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    How does the U.S. Exit from Paris Agreement Affect the HFC Phasedown?

    June 20, 2017
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    Panoramic view of European alps mountain range in southern France.
    How does the U.S. exit from the Paris agreement impact the HFC phasedown? It doesn’t!

    • By now you’ve heard about the United States exiting the Paris climate agreement, also known as the Paris Accord, and many of you have questions about the impact this will have on the phasedown of hydrofluorocarbons (HFCs) used in fire suppression including FM-200® and ECARO-25®. Prior to this action, the parties to the Paris climate treaty had agreed to remove HFCs from climate negotiations and have the HFC phasedown negotiated under the Montreal Protocol, the same treaty that phased out ozone-depleting substances. This action was taken because HFCs are used in the same industrial sectors as the ozone-depleting substances that have been, and continue to be, phased out under the Montreal Protocol. The framework for negotiations and the technical committees familiar with these sectors are already in place under the Montreal Protocol.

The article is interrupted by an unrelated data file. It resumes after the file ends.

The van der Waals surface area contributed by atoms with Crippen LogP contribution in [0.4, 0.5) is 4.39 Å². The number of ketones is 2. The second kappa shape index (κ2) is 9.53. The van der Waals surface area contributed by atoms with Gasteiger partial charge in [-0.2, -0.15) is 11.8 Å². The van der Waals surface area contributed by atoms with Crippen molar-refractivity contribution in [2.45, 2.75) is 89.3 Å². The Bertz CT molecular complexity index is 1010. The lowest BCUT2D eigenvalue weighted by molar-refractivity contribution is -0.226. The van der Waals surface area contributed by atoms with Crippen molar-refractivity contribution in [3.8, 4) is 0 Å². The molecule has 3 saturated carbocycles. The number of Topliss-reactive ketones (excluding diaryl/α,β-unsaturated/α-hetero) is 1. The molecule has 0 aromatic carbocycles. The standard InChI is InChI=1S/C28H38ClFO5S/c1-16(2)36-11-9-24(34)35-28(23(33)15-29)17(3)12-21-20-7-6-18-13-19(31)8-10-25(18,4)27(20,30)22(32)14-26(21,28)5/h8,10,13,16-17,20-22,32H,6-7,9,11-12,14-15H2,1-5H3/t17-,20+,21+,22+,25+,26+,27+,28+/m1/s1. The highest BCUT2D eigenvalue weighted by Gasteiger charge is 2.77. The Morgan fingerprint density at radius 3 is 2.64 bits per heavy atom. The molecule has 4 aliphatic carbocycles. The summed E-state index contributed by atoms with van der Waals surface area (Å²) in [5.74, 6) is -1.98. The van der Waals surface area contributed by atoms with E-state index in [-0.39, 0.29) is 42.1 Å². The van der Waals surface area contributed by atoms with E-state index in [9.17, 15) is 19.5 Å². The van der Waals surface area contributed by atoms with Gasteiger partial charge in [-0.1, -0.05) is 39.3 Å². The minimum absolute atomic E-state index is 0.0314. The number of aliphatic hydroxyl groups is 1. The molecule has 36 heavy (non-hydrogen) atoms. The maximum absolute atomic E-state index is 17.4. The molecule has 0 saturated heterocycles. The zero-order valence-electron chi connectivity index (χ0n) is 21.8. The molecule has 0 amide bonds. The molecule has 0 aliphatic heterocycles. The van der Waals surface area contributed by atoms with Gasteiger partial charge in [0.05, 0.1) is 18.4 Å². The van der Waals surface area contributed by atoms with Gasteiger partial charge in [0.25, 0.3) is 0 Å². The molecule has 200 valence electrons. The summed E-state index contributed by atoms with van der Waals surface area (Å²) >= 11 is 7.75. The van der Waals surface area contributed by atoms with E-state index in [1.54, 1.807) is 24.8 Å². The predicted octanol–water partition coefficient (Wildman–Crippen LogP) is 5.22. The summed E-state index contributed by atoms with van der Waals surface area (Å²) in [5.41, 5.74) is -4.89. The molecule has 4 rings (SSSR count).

In October 2016, the parties to the Montreal Protocol agreed to a global HFC phasedown and that agreement is still in place, unaffected by the recent action taken by the U.S. Administration. This fact sheet on the Kigali Amendment to the Montreal Protocol (PDF, 1.02 MB) provides a comprehensive summary of the HFC phasedown that was agreed to in Kigali, Rwanda. It is important to note that the first HFC phasedown step for developed countries, including the United States, takes place in 2019, only 18 months away.

      U.S. HFC producers, including Chemours, have been strong advocates of an HFC phasedown because sustainable alternatives to HFCs are available in many sectors and the phasedown provides the necessary market driver to meet business objectives. Because this Administration is supportive of U.S. business interests, we continue to expect HFCs to follow the path of halon.

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      3M and Novec are trademarks of 3M Company.
      FM-200 is a registered trademark of The Chemours Company.
      ECARO-25 is a registered trademark of Fike Corporation.
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